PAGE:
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What Is Inside the Earth?

Children’s and Senior Citizens’ Conceptions and the Need for a Lifelong Education

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Abstract

This article studies the conceptions of the interior of the Earth held by Portuguese elementary school children and senior citizens. Several studies were conducted regarding conceptions related to Earth sciences, such as rocks, minerals, earthquakes geological time, and Earth structure. Most of these studies involved students enrolled in compulsory education, some involved higher education students, several involved teachers, and only a few involved adults. The majority of the results showed that many misconceptions are held by people of all ages. Similar results were found in this study, as both children and senior citizens revealed several misconceptions. The research resorted to a questionnaire based on a drawing task so as to find out the way that children and senior citizens imagine the structure and composition of the interior of our planet. A comparison between children’s and senior citizens’ drawings was made, as well as a comparison between those drawings and the historical models of the internal structure of the Earth. We found that only a small number of children and even a smaller number of senior citizens recognize that the interior of the Earth is organized in concentric layers. They assume that soil and water are a common part of the internal composition of our planet. Similarities between the drawings and the historical models were identified, particularly similarities related to Gautier’s model, which accepts the possibility of the existence of life in the interior of the planet as it happens on its surface.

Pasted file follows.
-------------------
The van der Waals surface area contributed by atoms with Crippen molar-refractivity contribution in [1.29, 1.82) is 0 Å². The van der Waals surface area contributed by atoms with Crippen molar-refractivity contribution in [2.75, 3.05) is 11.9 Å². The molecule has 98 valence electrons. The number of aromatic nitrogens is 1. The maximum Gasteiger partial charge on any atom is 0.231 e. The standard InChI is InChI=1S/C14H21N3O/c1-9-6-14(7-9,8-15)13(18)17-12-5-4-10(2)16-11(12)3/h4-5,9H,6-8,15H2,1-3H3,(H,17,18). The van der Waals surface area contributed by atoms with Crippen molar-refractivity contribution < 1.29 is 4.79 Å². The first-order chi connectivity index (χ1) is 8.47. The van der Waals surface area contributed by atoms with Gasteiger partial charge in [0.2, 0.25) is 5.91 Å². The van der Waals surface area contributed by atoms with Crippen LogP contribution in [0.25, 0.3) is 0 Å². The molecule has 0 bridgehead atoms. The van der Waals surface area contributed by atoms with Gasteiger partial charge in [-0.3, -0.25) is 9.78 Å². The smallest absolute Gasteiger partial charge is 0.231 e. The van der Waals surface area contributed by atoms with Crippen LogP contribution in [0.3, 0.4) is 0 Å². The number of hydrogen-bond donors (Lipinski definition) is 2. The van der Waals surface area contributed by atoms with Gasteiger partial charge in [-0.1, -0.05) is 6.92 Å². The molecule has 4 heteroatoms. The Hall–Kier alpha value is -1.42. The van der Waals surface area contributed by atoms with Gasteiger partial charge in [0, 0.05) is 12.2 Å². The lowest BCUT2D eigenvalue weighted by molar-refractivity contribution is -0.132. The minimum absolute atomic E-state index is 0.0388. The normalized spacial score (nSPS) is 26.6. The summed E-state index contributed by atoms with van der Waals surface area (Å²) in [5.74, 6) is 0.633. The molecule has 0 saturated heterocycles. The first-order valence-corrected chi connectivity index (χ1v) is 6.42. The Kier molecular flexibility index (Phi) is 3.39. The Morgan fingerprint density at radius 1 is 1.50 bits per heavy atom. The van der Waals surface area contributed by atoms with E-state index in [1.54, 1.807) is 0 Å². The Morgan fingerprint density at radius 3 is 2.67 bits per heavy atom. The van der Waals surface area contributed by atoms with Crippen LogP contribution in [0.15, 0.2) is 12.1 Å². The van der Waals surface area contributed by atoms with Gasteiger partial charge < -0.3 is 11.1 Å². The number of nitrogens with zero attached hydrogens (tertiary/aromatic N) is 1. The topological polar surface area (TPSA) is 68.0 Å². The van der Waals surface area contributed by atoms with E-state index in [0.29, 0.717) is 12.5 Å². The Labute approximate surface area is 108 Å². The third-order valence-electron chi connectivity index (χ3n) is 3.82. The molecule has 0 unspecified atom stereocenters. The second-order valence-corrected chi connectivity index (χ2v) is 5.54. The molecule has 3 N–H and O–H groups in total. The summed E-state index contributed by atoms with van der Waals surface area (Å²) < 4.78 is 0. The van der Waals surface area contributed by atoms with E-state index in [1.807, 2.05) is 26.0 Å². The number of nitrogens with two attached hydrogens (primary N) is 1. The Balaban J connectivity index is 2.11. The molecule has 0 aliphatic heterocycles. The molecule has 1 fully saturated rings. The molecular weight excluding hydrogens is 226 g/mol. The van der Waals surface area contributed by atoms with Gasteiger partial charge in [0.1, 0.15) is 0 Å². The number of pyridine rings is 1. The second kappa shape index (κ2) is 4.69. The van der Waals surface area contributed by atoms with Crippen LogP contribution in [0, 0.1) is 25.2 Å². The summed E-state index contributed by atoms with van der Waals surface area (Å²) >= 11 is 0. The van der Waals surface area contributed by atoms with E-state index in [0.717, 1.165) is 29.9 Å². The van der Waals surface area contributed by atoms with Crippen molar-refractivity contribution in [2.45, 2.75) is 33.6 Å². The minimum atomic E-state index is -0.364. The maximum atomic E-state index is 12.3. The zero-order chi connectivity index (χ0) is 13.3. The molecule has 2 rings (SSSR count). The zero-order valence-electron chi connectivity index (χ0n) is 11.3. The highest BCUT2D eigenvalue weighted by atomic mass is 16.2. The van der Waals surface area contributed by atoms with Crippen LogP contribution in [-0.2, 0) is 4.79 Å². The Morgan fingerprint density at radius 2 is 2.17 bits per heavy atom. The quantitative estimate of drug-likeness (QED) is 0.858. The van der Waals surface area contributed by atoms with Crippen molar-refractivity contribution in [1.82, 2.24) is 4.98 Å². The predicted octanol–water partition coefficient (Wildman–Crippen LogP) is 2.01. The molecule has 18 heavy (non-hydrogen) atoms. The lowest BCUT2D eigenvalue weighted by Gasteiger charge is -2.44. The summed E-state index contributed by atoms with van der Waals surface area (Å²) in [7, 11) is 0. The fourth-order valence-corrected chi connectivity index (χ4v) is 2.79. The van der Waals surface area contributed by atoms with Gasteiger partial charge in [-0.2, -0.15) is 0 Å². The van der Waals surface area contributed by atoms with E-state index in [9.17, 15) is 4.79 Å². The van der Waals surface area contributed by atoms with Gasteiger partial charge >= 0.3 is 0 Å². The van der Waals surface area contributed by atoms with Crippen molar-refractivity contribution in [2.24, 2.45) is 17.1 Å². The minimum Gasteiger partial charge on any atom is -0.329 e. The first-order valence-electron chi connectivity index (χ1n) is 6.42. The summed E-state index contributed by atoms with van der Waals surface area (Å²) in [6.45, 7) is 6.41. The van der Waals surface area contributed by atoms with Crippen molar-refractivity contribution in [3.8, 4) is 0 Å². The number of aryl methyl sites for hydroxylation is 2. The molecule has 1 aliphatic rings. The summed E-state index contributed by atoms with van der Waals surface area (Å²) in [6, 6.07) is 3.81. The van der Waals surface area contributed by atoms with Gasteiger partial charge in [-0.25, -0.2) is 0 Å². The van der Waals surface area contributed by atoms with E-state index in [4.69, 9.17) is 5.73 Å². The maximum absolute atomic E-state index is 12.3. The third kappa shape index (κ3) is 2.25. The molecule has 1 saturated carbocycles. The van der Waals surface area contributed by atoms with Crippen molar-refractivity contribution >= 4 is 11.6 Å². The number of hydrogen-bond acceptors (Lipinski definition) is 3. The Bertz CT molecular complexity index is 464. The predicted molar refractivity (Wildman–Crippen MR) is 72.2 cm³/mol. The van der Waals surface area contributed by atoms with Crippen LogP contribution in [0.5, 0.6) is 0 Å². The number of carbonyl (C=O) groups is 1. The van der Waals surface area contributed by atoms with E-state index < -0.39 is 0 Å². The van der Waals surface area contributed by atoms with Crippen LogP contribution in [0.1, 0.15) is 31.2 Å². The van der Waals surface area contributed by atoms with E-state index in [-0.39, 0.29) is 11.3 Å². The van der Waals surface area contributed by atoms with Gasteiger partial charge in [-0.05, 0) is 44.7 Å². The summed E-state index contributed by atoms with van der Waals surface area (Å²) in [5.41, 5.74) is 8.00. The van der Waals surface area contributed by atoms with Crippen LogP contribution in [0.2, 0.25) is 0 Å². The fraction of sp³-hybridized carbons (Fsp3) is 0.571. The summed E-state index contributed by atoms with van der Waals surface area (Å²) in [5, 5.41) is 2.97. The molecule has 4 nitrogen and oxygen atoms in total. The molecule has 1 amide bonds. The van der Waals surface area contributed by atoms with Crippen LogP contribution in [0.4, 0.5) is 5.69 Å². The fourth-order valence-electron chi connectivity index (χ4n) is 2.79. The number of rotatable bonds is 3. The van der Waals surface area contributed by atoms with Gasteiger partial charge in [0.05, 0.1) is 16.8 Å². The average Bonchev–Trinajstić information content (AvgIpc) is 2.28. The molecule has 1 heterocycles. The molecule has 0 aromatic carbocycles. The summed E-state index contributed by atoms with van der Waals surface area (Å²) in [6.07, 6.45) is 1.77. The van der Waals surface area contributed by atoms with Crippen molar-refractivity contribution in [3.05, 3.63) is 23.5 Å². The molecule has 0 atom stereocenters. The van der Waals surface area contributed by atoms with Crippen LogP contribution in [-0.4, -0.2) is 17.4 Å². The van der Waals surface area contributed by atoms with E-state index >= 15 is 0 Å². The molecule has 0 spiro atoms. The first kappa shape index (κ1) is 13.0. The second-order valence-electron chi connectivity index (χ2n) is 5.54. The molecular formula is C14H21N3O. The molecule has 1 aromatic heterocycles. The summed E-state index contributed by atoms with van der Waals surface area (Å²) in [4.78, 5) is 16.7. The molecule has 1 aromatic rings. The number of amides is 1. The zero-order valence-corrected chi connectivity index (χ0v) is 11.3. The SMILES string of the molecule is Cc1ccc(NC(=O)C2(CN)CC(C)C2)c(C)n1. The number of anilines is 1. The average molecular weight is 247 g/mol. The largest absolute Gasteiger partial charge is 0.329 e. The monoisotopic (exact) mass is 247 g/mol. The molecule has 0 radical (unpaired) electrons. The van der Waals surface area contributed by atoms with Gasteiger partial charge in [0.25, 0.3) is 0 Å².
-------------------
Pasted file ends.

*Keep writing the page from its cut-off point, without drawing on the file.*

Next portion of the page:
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Notes

  1. 1.

    In the current Portuguese educational system, the elementary education curriculum (1st grade to 4th grade) only includes elementary geology contents, such as the identification of the color and texture of various types of soils, the recognition of the usefulness of some rocks, the different forms of relief, and the external shape of planet Earth.

  2. 2.

    In the mid-twentieth century, when the senior citizens who participated in this study attended formal education, the science teaching was poor, giving more importance to disciplines such as Portuguese, mathematics, and history. The contents related to geology mainly concerned crystallography and mineralogy, which is explained by the need for Portugal to explore resources due to a previous strong economic crisis. Moreover, education in Portugal was focused on fighting analphabetism, which was high at the time, and the scientific development in the country was behind schedule and was not the priority of the country (Amador 2008; Fiolhais 2016).

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Correspondence to Clara Vasconcelos.

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Cardoso, A., Ribeiro, T. & Vasconcelos, C. What Is Inside the Earth?. Sci & Educ 27, 715–736 (2018). https://doi.org/10.1007/s11191-018-0003-y

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